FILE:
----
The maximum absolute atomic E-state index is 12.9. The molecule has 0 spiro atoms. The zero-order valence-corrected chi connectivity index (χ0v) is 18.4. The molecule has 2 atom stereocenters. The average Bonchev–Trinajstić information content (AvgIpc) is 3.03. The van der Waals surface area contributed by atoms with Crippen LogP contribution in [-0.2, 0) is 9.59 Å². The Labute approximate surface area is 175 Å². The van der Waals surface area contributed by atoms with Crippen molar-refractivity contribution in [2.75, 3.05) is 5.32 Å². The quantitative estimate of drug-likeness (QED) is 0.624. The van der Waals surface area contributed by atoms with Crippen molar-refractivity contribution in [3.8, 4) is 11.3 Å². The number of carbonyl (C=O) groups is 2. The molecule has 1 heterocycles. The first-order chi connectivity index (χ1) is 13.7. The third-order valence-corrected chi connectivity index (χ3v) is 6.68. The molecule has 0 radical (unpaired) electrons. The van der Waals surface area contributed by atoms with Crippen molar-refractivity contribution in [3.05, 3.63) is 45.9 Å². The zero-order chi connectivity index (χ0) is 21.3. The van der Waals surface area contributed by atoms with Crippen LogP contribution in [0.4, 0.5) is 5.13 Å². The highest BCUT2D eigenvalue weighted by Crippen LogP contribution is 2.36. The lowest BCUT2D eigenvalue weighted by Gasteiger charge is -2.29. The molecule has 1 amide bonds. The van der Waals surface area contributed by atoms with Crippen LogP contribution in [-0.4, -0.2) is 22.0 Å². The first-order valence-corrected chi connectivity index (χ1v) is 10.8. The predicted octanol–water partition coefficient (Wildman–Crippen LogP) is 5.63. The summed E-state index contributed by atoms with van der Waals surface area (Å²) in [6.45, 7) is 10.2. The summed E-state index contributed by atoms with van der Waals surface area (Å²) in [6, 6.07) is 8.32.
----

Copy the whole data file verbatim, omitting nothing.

The maximum absolute atomic E-state index is 12.9. The molecule has 0 spiro atoms. The zero-order valence-corrected chi connectivity index (χ0v) is 18.4. The molecule has 2 atom stereocenters. The average Bonchev–Trinajstić information content (AvgIpc) is 3.03. The van der Waals surface area contributed by atoms with Crippen LogP contribution in [-0.2, 0) is 9.59 Å². The Labute approximate surface area is 175 Å². The van der Waals surface area contributed by atoms with Crippen molar-refractivity contribution in [2.75, 3.05) is 5.32 Å². The quantitative estimate of drug-likeness (QED) is 0.624. The van der Waals surface area contributed by atoms with Crippen molar-refractivity contribution in [3.8, 4) is 11.3 Å². The number of carbonyl (C=O) groups is 2. The molecule has 1 heterocycles. The first-order chi connectivity index (χ1) is 13.7. The third-order valence-corrected chi connectivity index (χ3v) is 6.68. The molecule has 0 radical (unpaired) electrons. The van der Waals surface area contributed by atoms with Crippen molar-refractivity contribution in [3.05, 3.63) is 45.9 Å². The zero-order chi connectivity index (χ0) is 21.3. The van der Waals surface area contributed by atoms with Crippen LogP contribution in [0.4, 0.5) is 5.13 Å². The highest BCUT2D eigenvalue weighted by Crippen LogP contribution is 2.36. The lowest BCUT2D eigenvalue weighted by Gasteiger charge is -2.29. The molecule has 1 amide bonds. The van der Waals surface area contributed by atoms with Crippen LogP contribution in [-0.4, -0.2) is 22.0 Å². The first-order valence-corrected chi connectivity index (χ1v) is 10.8. The predicted octanol–water partition coefficient (Wildman–Crippen LogP) is 5.63. The summed E-state index contributed by atoms with van der Waals surface area (Å²) in [6.45, 7) is 10.2. The summed E-state index contributed by atoms with van der Waals surface area (Å²) in [6, 6.07) is 8.32.